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Used CB Radio: How to Buy-Part 4

Discussion in 'General CB Services Discussion' started by Robb, Nov 30, 2009.

  1. Robb

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    Dec 18, 2008
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    Well - I missed another day in between posts. Hope you are ready for this next part. So far, we have discussed the importance of the antenna, the SWR, and choosing a CB radio. At this point, I am going to assume that you have a radio, an SWR meter, coax, and antenna. In today's post we are going to be discussing the microphone...

    If you aren't a member of this forum yet and want to ask questions about this thread or others; it is free to join and only takes a minute...

    Used CB Radio: How to Buy-Part 4
    Microphones are essential to communicate on a CB radio...
    The choice of mics has been an active part of the recording industry throughout its brief history to connect the human voice to its listener. CB mics don't have a huge dynamic range; nor can most CB radios transmit in the full 20-20khz audio spectrum that one expects from their high-fidelity sound system. They usually can perform in an audio range that is best understood by the human ear - which is between 200 to 3khz. So - one must do what one can to optimize what is being transmitted. A stock Cobra mic will work; but can be easily replaced by the 'power mic' or a 'noise cancelling mic' for mobile use. Or perhaps a desk power mic for a base radio setup. Most power mics require a common 9v battery; noise-cancelling mics require no battery at all.

    Chances are, that when you bought that CB - the mic is a stock unit that came with it. Or if you bought it at a flea market of eBay; it might not have a mic at all. Either way, there are some great options for you to consider for a very small additional cost. If you have a larger budget for great mic, there are some fine choices for you as well.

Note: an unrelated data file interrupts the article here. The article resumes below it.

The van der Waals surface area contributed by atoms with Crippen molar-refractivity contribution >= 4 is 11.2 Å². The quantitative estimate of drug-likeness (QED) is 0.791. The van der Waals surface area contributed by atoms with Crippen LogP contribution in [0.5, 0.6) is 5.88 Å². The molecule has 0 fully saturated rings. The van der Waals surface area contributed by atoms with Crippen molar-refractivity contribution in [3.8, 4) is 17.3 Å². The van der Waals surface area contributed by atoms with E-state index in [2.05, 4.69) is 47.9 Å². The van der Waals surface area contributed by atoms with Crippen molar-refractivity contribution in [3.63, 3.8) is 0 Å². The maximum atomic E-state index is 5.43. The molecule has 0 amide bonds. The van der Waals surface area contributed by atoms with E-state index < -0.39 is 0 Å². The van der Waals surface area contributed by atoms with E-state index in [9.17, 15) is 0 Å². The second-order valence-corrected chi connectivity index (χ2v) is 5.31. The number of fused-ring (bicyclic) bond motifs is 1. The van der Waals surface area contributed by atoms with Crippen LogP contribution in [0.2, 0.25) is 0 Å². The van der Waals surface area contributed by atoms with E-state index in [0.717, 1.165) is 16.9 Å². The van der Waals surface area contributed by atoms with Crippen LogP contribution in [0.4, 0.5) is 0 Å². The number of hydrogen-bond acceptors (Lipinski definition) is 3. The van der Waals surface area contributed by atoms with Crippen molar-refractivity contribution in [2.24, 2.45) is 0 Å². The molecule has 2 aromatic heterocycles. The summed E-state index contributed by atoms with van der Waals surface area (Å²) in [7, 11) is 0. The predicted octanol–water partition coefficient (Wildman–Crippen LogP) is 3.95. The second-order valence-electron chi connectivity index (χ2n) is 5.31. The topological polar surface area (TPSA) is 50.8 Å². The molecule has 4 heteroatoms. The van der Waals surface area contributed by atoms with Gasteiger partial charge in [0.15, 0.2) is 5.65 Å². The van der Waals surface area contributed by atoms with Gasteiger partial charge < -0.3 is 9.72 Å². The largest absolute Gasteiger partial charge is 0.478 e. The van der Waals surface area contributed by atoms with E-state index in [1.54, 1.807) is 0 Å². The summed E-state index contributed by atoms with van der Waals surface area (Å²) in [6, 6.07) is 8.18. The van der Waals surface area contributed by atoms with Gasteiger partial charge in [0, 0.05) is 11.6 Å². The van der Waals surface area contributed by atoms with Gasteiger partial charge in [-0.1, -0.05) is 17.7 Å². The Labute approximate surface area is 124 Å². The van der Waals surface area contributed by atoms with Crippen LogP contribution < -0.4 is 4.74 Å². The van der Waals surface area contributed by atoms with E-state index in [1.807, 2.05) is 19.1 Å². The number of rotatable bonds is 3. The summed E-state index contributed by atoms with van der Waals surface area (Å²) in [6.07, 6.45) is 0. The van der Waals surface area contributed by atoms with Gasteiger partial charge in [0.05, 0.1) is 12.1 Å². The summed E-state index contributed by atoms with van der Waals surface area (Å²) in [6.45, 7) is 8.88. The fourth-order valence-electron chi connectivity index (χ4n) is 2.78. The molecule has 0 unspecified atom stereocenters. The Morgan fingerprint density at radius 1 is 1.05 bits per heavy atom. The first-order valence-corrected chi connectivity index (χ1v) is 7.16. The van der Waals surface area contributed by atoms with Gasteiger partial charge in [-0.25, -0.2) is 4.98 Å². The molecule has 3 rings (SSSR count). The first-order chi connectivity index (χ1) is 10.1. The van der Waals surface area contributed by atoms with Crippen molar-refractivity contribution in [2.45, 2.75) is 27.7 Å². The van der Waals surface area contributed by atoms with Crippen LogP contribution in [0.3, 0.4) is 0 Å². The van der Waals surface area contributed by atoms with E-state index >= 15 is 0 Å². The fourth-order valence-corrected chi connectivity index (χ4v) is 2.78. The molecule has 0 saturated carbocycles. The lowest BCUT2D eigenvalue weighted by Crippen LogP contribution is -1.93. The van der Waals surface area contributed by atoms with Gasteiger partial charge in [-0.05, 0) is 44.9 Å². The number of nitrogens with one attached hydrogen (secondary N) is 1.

Base station mics...
    Some of the better brands are Astatic, Turner, Sadelta, and even Galaxy has a fine unit now. I prefer the amplified Astatic D-104 mics. They come in two basic models; the D-104/TUG8 and the D-104/TUP9. The TUG8 model can be a fine choice and can be had for 40-$60/used. Soundwise, they sound as good as the TUP9's - so long as they are the amplified mics with the same crystal mic elements.
    The TUP 9 is similar in shape; but also includes a push-to-talk switch on the base. They also include the 'Silver Eagle' in this model; but the electronics and mic element are essentially the same parts. They cost more and have a all-chrome appearance. The simpler TUP9's might not look as shiek (they are painted black with a chrome neck); but work every bit as well and can be had fo $60-$90. I have the lesser 'painted black' version; but I wouldn't trade it for another!
    RigPix Database - Accessories - Astatic D-104 Silver Eagle